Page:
Blast from the past: originally published October 20th 2000.

Let’s jump right in this week and take a look at the Linksys ProConnect CPU Switch.  I bought the four CPU model SVIEW04 to clear some desk space; two monitors, keyboards and mice plus the hassles of switching them when I added in a third PC. My home network employs a server and three clients, plus any machine I’m fixing or working on.  This made for too much real estate in my tiny office, so a KVM ( keyboard, video, mouse ) switch looked like the way to go.

I had specific requirements to meet, as I needed both PS/2, DIN and serial connections.  All machines from the last three years use PS/2 connections, but I have a Pentium Pro machine that uses the DIN keyboard connector and a serial mouse, plus you never know what someone will bring you to look at.

After searching online, I found KVM switches fell into two categories; 2 and 4 port PS/2 models for around $100 or 4 and higher port models for $300 plus that supported all connections.  As well most of these didn’t include the cables needed to connect the switch to the PC, with an added cost of $30 per cable kit.  For SOHO environments the PS/2 models would fit the bill nicely, as long as you don’t need legacy support for older systems.

A little more legwork brought me to the Pro four port versions of Linksys and Belkin; both in the $200 range with $25 cable kits.  Linksys has served me well to this point with their network equipment, so I picked up the SVIEW04 ProConnect model and three cable kits.  The irony here is that I’m still waiting after six weeks to get a serial cable kit, so I was only able to test the PS/2 connections.

The SVIEW04 is a small box the size of a hardback book with a power button and four switches on the front to change the active computer.  Above each switch are two lights; a green light to indicate the active connection and a red light to indicate power.  On the back are the input ports for the monitor, keyboard and mouse you’ll use for control and the four sets on output connections.  Check out a nice diagram of the setup from the Linksys site. Turn off all your systems, plug in the cables, turn on the KVM switch and power on the PCs.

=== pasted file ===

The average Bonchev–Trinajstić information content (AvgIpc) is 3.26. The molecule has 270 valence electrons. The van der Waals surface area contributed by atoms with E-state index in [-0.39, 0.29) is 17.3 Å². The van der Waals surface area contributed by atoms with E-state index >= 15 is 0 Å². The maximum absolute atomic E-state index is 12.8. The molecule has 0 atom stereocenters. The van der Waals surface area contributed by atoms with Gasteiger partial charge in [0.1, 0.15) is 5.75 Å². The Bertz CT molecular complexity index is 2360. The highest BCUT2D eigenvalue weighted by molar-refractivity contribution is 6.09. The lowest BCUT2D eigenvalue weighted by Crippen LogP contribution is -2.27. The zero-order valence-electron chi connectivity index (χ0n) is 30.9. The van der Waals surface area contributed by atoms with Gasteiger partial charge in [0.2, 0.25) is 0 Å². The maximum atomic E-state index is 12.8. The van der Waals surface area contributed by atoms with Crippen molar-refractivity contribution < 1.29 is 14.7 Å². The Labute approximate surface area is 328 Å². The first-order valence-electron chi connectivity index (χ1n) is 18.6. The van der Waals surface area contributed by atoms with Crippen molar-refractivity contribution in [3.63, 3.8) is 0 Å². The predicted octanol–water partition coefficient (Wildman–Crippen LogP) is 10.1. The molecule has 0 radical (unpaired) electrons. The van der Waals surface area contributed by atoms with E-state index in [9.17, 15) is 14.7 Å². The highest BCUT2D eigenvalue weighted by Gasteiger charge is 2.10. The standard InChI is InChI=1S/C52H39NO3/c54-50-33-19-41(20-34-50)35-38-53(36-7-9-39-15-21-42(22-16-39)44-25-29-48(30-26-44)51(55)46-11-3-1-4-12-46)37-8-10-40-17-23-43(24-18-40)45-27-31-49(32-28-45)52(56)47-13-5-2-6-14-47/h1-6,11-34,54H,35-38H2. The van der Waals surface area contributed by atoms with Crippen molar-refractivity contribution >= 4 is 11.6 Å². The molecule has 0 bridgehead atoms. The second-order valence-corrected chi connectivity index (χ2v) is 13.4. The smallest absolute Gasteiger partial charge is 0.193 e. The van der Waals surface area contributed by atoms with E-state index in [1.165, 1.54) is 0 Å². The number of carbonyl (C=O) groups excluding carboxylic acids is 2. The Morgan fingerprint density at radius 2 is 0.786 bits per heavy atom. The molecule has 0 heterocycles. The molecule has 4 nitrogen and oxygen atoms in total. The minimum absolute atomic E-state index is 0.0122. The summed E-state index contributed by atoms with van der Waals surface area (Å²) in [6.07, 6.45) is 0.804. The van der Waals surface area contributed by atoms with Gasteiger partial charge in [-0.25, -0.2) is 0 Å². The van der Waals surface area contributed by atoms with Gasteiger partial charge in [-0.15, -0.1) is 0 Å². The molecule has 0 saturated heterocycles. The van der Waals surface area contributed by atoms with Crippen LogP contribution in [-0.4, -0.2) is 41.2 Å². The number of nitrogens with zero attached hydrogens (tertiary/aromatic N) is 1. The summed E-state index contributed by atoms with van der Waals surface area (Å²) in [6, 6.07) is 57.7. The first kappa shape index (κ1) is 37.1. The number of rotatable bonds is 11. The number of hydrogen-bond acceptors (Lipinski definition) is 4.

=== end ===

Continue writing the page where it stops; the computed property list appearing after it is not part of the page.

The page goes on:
Once everything was up and running I turned on my server and a client PC and flipped back and forth between them without difficulty.  The switch worked as advertised, cleanly and quickly.  One quirk was that after I powered down the client PC the red power light stayed lit on the switch; I’m guessing this is because of the ATX power supply that doesn’t really turn itself off.

I next added an older IBM Pentium 133 desktop; plugged in the cables and started it up. Everything worked fine so I shut it down and switched the KVM to my server.  A while later I powered the IBM back up without switching to it and heard a warning beep from the machine; it couldn’t detect a mouse.  Turn the IBM off, switch the KVM to it, power the IBM back on and no problems.  This could be a quirk of the switch, the Microsoft Intellimouse or the IBM PC; either way I see it as a slight negative but not an issue.

After working with it for two weeks I’m finding a KVM switch invaluable.  With the switch and four cable kits the bill was a little over CDN $300, but compare that to the money you’ll save from not buying more monitors, keyboards and mice.

February 10th 2003

It’s been almost three years of continuous use with the SVIEW04 and I’ve only found one problem. My server is on the first position and is powered on 24/7. A spare PC is on the second, and the other spots are free for testing and repairs. When playing a game with intense mouse activity, and what game doesn’t, after a while the mouse stops working. At first I thought this was related to using a mix of PS/2 and AT style connectors, but disconnecting the last two positions didn’t fix this. Based on this I can’t recommend this KVM for game players, but otherwise it’s worked well.